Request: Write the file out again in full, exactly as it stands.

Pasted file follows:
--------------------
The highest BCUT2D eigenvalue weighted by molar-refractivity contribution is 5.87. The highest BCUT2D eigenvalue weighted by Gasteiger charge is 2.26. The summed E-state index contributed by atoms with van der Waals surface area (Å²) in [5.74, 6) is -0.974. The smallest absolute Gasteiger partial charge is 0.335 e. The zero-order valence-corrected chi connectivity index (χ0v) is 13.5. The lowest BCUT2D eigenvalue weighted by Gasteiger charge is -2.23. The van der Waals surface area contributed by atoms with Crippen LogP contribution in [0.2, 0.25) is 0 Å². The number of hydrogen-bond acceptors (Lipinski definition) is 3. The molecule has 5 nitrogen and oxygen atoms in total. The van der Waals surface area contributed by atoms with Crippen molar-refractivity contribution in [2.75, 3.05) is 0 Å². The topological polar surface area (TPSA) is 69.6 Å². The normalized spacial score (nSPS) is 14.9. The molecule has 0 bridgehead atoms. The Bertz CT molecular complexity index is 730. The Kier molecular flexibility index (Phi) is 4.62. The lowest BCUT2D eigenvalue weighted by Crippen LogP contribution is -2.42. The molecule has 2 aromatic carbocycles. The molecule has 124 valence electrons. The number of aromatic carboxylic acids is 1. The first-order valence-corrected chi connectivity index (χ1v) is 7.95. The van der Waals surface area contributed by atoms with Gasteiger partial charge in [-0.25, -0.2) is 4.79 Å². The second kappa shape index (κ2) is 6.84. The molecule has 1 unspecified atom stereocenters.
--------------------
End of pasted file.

The highest BCUT2D eigenvalue weighted by molar-refractivity contribution is 5.87. The highest BCUT2D eigenvalue weighted by Gasteiger charge is 2.26. The summed E-state index contributed by atoms with van der Waals surface area (Å²) in [5.74, 6) is -0.974. The smallest absolute Gasteiger partial charge is 0.335 e. The zero-order valence-corrected chi connectivity index (χ0v) is 13.5. The lowest BCUT2D eigenvalue weighted by Gasteiger charge is -2.23. The van der Waals surface area contributed by atoms with Crippen LogP contribution in [0.2, 0.25) is 0 Å². The number of hydrogen-bond acceptors (Lipinski definition) is 3. The molecule has 5 nitrogen and oxygen atoms in total. The van der Waals surface area contributed by atoms with Crippen molar-refractivity contribution in [2.75, 3.05) is 0 Å². The topological polar surface area (TPSA) is 69.6 Å². The normalized spacial score (nSPS) is 14.9. The molecule has 0 bridgehead atoms. The Bertz CT molecular complexity index is 730. The Kier molecular flexibility index (Phi) is 4.62. The lowest BCUT2D eigenvalue weighted by Crippen LogP contribution is -2.42. The molecule has 2 aromatic carbocycles. The molecule has 124 valence electrons. The number of aromatic carboxylic acids is 1. The first-order valence-corrected chi connectivity index (χ1v) is 7.95. The van der Waals surface area contributed by atoms with Gasteiger partial charge in [-0.25, -0.2) is 4.79 Å². The second kappa shape index (κ2) is 6.84. The molecule has 1 unspecified atom stereocenters.